How the country’s first transgender-run Milk Cooperative Society in Kovilpatti has given them hope and an identity

Activist Grace Banu credits the District Collector, the District Revenue Officer and the relentless hard work of the transgender community in setting up the Cooperative
The transwomen at work
The transwomen at work

So long as you do not achieve social liberty, whatever freedom is provided by the law is of no avail to you

― Dr Bhimrao Ramji Ambedkar

Society and the country have, for long, deprived the transgender community of many of their basic fundamental rights. But probably the cruelest of the establishment’s actions have been to deny them their identities, or rather the validity of their identities. Members of the transgender community have had to fight for government-issued ID cards for years, and even if provisions have been made, acquiring these cards continues to be an uphill task for many members of the community especially in rural areas. 

Government officials also seldom take into consideration that most transgenders are turned away by their families, or they are forced to run away and due to lack of opportunities end up homeless or living at the mercy of others. Having no home to their name means that they don’t get an ID card, which means they cannot avail the few government benefits in place for them — which also means it is a vicious circle that is keeping them disadvantaged. Trans Rights Now founder and activist, Grace Banu has been at the forefront of fighting for the rights of the marginalised. Grace has been instrumental in helping many transgenders get their ID cards and so this is how she came to meet the transgenders at Kovilpatti, Thoothukudi. This is where and why the conception of the Manthithope Transgenders' Milk Producers' Cooperative Society took place — and just like that, it became the solution to having an address to their name and a profession for their life.

 Grace Banu milking a cow at the farm

Grace’s many visits to government offices over the years to get even the smallest of government procedures done is a tiring event. Getting turned away repeatedly, pushed from one official to another, one office to another, sent back because the documents weren’t enough, discrimination, under the breath comments — she has seen it all. Which is why when she met District Revenue Officer, Thiyagarajan, she was surprised by his welcoming demeanour. “I told him about how much the transgenders in Kovilpatti were suffering and were unable to avail any government benefits because they didn’t have ID cards and had been pushed from pillar to post to acquire it. He listened to me calmly and said that he was inspired by the work that I was doing. He then asked me to go the following week,” Grace said. She then returned disappointed because she had heard this before and she felt her visit had been just another unsuccessful attempt. But she went the following week again but with no expectations.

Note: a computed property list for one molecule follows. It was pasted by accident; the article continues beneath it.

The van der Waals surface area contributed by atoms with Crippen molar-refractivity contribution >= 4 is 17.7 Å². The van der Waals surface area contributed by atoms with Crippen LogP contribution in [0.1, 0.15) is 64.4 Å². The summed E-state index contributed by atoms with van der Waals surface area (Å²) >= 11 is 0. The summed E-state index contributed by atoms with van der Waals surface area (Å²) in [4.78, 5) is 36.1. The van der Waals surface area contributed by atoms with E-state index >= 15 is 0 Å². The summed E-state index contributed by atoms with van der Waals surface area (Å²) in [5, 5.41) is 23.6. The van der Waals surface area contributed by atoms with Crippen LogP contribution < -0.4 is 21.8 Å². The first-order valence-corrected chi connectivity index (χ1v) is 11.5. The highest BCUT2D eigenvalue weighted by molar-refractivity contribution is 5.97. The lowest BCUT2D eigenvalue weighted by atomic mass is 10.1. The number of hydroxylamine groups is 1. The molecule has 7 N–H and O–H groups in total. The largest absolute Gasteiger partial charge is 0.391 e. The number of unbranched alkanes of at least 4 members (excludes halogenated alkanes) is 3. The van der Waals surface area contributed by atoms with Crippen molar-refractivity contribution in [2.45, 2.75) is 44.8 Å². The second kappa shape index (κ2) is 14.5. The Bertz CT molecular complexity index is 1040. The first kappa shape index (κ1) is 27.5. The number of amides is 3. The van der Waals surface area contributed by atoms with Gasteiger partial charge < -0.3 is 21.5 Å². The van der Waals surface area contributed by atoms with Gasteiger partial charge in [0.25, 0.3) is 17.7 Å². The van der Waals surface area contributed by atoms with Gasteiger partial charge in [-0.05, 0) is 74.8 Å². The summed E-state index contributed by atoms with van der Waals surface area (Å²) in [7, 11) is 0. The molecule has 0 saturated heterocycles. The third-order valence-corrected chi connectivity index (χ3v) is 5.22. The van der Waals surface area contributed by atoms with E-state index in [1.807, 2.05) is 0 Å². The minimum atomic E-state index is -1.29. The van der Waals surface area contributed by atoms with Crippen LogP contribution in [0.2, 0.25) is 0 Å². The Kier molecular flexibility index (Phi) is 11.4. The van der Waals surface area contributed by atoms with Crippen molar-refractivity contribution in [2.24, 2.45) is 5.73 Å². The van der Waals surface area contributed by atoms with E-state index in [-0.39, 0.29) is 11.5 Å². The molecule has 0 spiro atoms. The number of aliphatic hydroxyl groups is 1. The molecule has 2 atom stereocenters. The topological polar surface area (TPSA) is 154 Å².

This time though, Thiyagarajan introduced Grace to the Thoothukudi District Collector, M Sandeep Nanduri. Grace was beyond surprised, “He greeted me and told me he had heard about all the work I had done. He sat down with me and patiently listened to me talk about patriarchy and discrimination and how it was difficult for transgenders to even get a house for rent so how would it be possible to have a proper address and submit the same to these offices. And how having neither was further pushing them into poverty.” After listening, Nanduri suddenly asked Grace to find a plot of land and said he would ensure the transgenders had homes to stay in. She was thrilled to hear this and set out to find land. Unlike in other districts where the government usually allots plots far away from the city where access is difficult, Grace decided to find a plot that is close to the city. But Grace knew that this would not be enough.

The women at the farm